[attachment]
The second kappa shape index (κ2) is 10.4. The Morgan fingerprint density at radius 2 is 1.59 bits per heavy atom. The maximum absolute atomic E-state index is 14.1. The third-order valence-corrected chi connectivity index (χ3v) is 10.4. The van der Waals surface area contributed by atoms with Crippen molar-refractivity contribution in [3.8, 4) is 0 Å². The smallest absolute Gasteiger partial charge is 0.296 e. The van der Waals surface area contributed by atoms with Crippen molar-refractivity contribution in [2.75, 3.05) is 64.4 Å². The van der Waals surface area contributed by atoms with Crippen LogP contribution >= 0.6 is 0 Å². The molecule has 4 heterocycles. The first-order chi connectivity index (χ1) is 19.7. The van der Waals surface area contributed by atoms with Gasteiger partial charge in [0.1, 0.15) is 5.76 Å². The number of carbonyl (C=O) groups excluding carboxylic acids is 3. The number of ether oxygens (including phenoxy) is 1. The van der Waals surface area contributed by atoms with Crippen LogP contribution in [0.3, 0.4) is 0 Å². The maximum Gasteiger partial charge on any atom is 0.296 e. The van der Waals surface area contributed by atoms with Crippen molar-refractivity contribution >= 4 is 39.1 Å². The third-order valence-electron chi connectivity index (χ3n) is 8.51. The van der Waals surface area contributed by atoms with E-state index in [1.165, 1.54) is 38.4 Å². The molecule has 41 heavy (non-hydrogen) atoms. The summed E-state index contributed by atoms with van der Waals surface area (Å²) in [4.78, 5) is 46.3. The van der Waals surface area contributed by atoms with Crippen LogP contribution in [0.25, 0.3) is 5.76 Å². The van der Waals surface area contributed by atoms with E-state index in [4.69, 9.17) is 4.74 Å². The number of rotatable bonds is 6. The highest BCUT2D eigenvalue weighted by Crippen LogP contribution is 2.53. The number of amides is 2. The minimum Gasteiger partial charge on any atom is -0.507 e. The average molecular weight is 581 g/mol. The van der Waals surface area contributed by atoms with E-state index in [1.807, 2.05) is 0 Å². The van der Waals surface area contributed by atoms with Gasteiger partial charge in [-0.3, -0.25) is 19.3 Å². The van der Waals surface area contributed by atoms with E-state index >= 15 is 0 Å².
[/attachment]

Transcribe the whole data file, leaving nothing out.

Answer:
The second kappa shape index (κ2) is 10.4. The Morgan fingerprint density at radius 2 is 1.59 bits per heavy atom. The maximum absolute atomic E-state index is 14.1. The third-order valence-corrected chi connectivity index (χ3v) is 10.4. The van der Waals surface area contributed by atoms with Crippen molar-refractivity contribution in [3.8, 4) is 0 Å². The smallest absolute Gasteiger partial charge is 0.296 e. The van der Waals surface area contributed by atoms with Crippen molar-refractivity contribution in [2.75, 3.05) is 64.4 Å². The van der Waals surface area contributed by atoms with Crippen LogP contribution >= 0.6 is 0 Å². The molecule has 4 heterocycles. The first-order chi connectivity index (χ1) is 19.7. The van der Waals surface area contributed by atoms with Gasteiger partial charge in [0.1, 0.15) is 5.76 Å². The number of carbonyl (C=O) groups excluding carboxylic acids is 3. The number of ether oxygens (including phenoxy) is 1. The van der Waals surface area contributed by atoms with Crippen LogP contribution in [0.3, 0.4) is 0 Å². The maximum Gasteiger partial charge on any atom is 0.296 e. The van der Waals surface area contributed by atoms with Crippen molar-refractivity contribution >= 4 is 39.1 Å². The third-order valence-electron chi connectivity index (χ3n) is 8.51. The van der Waals surface area contributed by atoms with E-state index in [1.165, 1.54) is 38.4 Å². The molecule has 41 heavy (non-hydrogen) atoms. The summed E-state index contributed by atoms with van der Waals surface area (Å²) in [4.78, 5) is 46.3. The van der Waals surface area contributed by atoms with Crippen LogP contribution in [0.25, 0.3) is 5.76 Å². The van der Waals surface area contributed by atoms with E-state index in [4.69, 9.17) is 4.74 Å². The number of rotatable bonds is 6. The highest BCUT2D eigenvalue weighted by Crippen LogP contribution is 2.53. The number of amides is 2. The minimum Gasteiger partial charge on any atom is -0.507 e. The average molecular weight is 581 g/mol. The van der Waals surface area contributed by atoms with E-state index in [1.807, 2.05) is 0 Å². The van der Waals surface area contributed by atoms with Gasteiger partial charge in [-0.3, -0.25) is 19.3 Å². The van der Waals surface area contributed by atoms with E-state index >= 15 is 0 Å².